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Early Use of Insulin to Improve Beta Cell Preservation

By David Joffe, BSPharm, CDE; Steve Freed, BSPharm CPT; Brandon Flohr, PharmD, and Vanessa Cepero, PharmD, CVS Pharmacy

Type 2 diabetes is a heterogeneous disorder, characterized by glucotoxicity, beta cell dysfunction and decreased insulin sensitivity. Presence of amyloid deposits in the islets and decreased beta cell mass are the pathological hallmark of the disease1.

Several clinical and experimental studies have clearly shown that even minimally preserved beta cell function is metabolically beneficial. This leads to lower HbA1C levels, lower insulin dosage and lesser metabolic decompensation after insulin withdrawal.


Using hyperglycemic clamp studies for quantitative assessment of beta cell function has clearly shown that it is the most important determinant of glucose disposal. It has also been found to be a major contributor to oral glucose tolerance even in high risk relatives of type 2 diabetic patients in different ethnic groups. Beta cell function is quantified as the ratio of the incremental insulin to glucose responses over the first 30 minutes during the Oral Glucose Tolerance Test (OGTT) was found to be more important in determining glucose disposal. This result was valid even after adjustment for insulin sensitivity, which might modulate beta cell function.2

Beta cell dysfunction is responsible for various defects observed in type 2 diabetics, individuals with impaired glucose tolerance (IGT), impaired fasting glucose (IFG) and include those genetically predisposed to develop type 2 diabetes.3 These defects include:

a. Diminished first and second phase insulin release

b. Decreased pulsatile or oscillatory insulin release

c. Increased release of proinsulin-like molecules and

d. Impaired ability to compensate for superimposed tissue insulin resistance.



This is almost a requisite slide when beta-cell dysfunction is discussed. It really does show, in a nice linear pattern, the pathogenesis of type 2 diabetes over time. When patients do not exercise, they become more obese, and as part of the normal aging process, insulin resistance increases. In response to increasing insulin resistance, beta cell secretes more insulin and amylin; all this is the normal physiological state. What happens is that in those susceptible individuals beta-cell function begins to decline. This decline of beta-cell function — in the face of usually severe but stable insulin resistance — leads to first postprandial hyperglycemia (in most cases) and then fasting hyperglycemia. Our job is to try to figure out why this decline in beta-cell function is happening, what can we do about it when it occurs, or how can we prevent it.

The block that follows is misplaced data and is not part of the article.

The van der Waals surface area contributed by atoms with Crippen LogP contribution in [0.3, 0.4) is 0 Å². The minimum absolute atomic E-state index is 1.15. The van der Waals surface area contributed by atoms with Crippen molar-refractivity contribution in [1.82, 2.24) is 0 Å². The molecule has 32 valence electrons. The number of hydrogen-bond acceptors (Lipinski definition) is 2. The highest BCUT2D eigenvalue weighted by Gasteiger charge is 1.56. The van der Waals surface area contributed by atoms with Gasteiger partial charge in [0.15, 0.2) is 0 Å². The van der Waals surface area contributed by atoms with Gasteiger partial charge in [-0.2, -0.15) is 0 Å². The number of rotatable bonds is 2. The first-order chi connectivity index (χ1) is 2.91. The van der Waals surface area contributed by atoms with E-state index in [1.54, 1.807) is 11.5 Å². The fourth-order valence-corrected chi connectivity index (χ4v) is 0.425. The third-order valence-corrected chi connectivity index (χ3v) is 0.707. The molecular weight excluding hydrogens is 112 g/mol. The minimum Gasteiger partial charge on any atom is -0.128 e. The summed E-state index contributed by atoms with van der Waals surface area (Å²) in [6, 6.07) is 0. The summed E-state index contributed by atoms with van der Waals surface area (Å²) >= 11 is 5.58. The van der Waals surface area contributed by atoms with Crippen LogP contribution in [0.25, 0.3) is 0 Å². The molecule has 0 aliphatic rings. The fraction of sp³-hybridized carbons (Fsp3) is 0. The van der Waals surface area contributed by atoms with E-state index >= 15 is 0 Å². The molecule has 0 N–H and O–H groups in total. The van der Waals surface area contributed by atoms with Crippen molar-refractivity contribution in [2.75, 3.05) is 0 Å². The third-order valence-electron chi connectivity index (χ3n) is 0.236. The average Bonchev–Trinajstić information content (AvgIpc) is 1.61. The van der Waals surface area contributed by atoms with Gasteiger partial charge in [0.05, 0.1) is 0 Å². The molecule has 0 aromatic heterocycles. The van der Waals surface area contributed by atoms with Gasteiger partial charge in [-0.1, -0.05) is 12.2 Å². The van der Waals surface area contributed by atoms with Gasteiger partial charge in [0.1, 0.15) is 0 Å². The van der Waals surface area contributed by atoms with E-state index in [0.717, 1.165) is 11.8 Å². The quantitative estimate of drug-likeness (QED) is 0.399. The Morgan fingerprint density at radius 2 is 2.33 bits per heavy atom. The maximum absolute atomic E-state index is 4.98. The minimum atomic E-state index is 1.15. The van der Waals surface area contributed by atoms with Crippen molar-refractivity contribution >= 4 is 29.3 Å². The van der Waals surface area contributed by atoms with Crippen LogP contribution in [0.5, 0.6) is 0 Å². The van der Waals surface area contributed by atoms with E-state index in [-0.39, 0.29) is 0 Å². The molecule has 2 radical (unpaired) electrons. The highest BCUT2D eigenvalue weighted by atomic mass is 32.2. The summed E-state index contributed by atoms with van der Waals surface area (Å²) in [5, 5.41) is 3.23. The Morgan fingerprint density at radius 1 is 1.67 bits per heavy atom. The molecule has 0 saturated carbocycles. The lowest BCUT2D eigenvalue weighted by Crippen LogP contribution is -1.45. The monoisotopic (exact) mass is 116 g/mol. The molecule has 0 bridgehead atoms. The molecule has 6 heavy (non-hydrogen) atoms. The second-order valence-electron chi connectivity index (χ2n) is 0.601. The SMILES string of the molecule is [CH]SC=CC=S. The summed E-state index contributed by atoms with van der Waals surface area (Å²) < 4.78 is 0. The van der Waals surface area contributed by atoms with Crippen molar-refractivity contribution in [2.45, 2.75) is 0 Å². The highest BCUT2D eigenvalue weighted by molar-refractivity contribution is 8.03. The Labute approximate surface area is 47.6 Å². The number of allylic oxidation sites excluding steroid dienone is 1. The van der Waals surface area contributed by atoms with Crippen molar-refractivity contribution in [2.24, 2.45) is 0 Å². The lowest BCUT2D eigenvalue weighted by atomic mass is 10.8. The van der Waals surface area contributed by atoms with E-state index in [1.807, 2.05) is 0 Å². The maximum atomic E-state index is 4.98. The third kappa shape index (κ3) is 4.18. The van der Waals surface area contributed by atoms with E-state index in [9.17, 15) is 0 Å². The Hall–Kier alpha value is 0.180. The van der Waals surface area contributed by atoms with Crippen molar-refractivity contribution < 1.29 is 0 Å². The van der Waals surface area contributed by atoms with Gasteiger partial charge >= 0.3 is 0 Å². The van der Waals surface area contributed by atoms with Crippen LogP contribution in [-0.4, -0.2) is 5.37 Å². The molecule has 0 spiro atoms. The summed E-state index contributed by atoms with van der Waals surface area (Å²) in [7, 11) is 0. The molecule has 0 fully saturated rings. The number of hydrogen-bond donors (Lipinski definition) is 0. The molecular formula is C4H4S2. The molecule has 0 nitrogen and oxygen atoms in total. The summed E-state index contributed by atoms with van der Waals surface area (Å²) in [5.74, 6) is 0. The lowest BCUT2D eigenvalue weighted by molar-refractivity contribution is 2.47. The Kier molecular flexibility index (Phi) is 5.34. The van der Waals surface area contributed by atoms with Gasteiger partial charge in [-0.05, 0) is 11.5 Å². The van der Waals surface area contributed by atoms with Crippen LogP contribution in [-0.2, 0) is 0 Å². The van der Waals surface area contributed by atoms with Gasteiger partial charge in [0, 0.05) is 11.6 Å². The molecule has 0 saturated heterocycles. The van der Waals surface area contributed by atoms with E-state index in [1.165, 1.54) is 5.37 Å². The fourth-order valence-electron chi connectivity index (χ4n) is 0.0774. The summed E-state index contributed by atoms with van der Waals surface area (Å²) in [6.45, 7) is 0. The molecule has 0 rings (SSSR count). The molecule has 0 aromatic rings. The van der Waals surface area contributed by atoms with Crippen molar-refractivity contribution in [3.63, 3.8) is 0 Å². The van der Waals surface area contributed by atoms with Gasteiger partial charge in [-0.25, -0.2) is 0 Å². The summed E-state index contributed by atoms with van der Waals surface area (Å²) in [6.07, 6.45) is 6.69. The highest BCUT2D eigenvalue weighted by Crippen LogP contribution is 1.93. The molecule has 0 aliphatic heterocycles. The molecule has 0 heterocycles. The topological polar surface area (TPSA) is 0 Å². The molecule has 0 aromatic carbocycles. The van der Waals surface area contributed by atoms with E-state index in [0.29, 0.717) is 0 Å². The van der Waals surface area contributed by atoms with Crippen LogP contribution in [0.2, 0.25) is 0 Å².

The United Kingdom Prospective Diabetes Study (UKPDS) has clearly shown that irrespective of the treatment modalities used, there was a progressive decline in beta cell function over time.4  Notwithstanding the genetic predisposition (apoptosis), there are several acquired and reversible factors which can accelerate the beta cell dysfunction. They include:

Image_3a. Obesity
b. Insulin resistance
c. Glucotoxicity
d. Lipotoxicity
e. Inflammation
f. Alterations in incretins – Glucagon-like peptide-1 (GLP-1), gastric inhibitory peptide (GIP)
g. Malnutrition in uterus and in early life, which may affect programming of the beta cells with respect to glucose sensing, apoptosis, regeneration and a bility to compensate for IR.
h. Functional defect of beta cell, as evidenced by greater than 80% reduction in insulin release with only 20 – 40 % reduction in beta cell mass.


While several strategies can be employed to tackle many of these factors contributing to beta cell decline, insulin alone has the most salutary effect on majority of them. Both acute and prolonged hyperglycemia adversely affects beta cell function.5 Glucotoxicity leads to impaired gene transcription, down-regulation of glucose transporters and alteration of transporter function induced by oxidative stress.6 Early use of insulin results in increased insulin gene expression and insulin synthesis. It provides rest to beta cells, already stretched to their capacity and helps them regenerate over time. Beta cells are most stressed and therefore most vulnerable to programmed cell death (apoptosis) during the first few months following the clinical onset of diabetes. Quick restoration of euglycemia by early insulin therapy at this stage will naturally preserve beta cell function on a long term basis. This has been demonstrated in several experimental and clinical studies.

In Chinese hamster, a spontaneous and selectively inbred animal model for non-obese type 2 diabetics, two weeks of normalization of glycemia resulted in marked improvement in beta cell function. This was characterized by improved beta cell signaling induced by the cyclic AMP protein kinase A pathway. This was also associated with improved islet insulin content and beta cell morphology as demonstrated by immunocytochemistry.7 In patients with Latent Autoimmune

Diabetes of Adults (LADA), early initiation of insulin has been shown to preserve beta cell function. This was evidenced by preserved C-peptide response compared to baseline in insulin treated group, as compared to Sulfonylurea (SU) group, which showed significantly lesser

C-peptide after two years. This worsened further at the end of three years8. It has also been demonstrated that short term glycemic control by intravenous insulin infusion restores SU sensitivity in significant proportion of non-obese SU nonresponsive type 2 diabetic subjects. These patients showed a significant improvement of metabolic control and beta cell secretion. During the 6-month follow up period they could be managed with glibenclamide alone. Metabolic improvement was associated with improvement in fasting and post meal C-peptide levels as well.9

A number of in vitro and animal studies have demonstrated that chronic elevation of free fatty acid impairs beta cell function (Lipotoxicity). Free fatty acid (FFA) also antagonizes the action of insulin, both on glucose production and glucose utilization.10 It also promotes Gluconeogenesis and enhanced Glucose 6-phosphatase gene expression, which directly increases glucose production. Increased beta cell concentration of fatty acid co-A, TNF-alpha, resistin, leptin, adipsin and amylin and tissue accumulation of lipids all contribute to the inexorable decline in beta cell function.11 Early insulin therapy is known to mitigate the deleterious effects of these molecules directly or indirectly.